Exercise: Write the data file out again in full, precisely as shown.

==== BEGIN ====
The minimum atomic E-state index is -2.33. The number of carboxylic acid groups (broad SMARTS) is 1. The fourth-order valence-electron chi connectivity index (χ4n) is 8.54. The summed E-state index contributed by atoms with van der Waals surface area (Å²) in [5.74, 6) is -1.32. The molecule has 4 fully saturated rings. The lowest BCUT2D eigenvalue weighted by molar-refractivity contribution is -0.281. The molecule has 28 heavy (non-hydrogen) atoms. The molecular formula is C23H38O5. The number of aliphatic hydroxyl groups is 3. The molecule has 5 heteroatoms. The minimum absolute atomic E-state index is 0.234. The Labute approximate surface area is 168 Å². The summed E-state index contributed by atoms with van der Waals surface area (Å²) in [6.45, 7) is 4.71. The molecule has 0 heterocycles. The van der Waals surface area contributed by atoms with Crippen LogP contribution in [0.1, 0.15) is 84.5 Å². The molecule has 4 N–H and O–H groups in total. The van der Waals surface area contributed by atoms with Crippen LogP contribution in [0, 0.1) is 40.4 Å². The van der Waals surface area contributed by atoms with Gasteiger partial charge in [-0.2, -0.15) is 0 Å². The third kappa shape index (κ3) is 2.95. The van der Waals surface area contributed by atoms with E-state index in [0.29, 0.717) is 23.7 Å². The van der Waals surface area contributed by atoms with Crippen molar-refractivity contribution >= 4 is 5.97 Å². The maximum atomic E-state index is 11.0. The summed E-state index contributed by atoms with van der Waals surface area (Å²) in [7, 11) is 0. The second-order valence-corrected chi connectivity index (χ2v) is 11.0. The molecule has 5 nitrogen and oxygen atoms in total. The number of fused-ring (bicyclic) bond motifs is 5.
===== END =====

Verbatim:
The minimum atomic E-state index is -2.33. The number of carboxylic acid groups (broad SMARTS) is 1. The fourth-order valence-electron chi connectivity index (χ4n) is 8.54. The summed E-state index contributed by atoms with van der Waals surface area (Å²) in [5.74, 6) is -1.32. The molecule has 4 fully saturated rings. The lowest BCUT2D eigenvalue weighted by molar-refractivity contribution is -0.281. The molecule has 28 heavy (non-hydrogen) atoms. The molecular formula is C23H38O5. The number of aliphatic hydroxyl groups is 3. The molecule has 5 heteroatoms. The minimum absolute atomic E-state index is 0.234. The Labute approximate surface area is 168 Å². The summed E-state index contributed by atoms with van der Waals surface area (Å²) in [6.45, 7) is 4.71. The molecule has 0 heterocycles. The van der Waals surface area contributed by atoms with Crippen LogP contribution in [0.1, 0.15) is 84.5 Å². The molecule has 4 N–H and O–H groups in total. The van der Waals surface area contributed by atoms with Crippen LogP contribution in [0, 0.1) is 40.4 Å². The van der Waals surface area contributed by atoms with Gasteiger partial charge in [-0.2, -0.15) is 0 Å². The third kappa shape index (κ3) is 2.95. The van der Waals surface area contributed by atoms with E-state index in [0.29, 0.717) is 23.7 Å². The van der Waals surface area contributed by atoms with Crippen molar-refractivity contribution >= 4 is 5.97 Å². The maximum atomic E-state index is 11.0. The summed E-state index contributed by atoms with van der Waals surface area (Å²) in [7, 11) is 0. The second-order valence-corrected chi connectivity index (χ2v) is 11.0. The molecule has 5 nitrogen and oxygen atoms in total. The number of fused-ring (bicyclic) bond motifs is 5.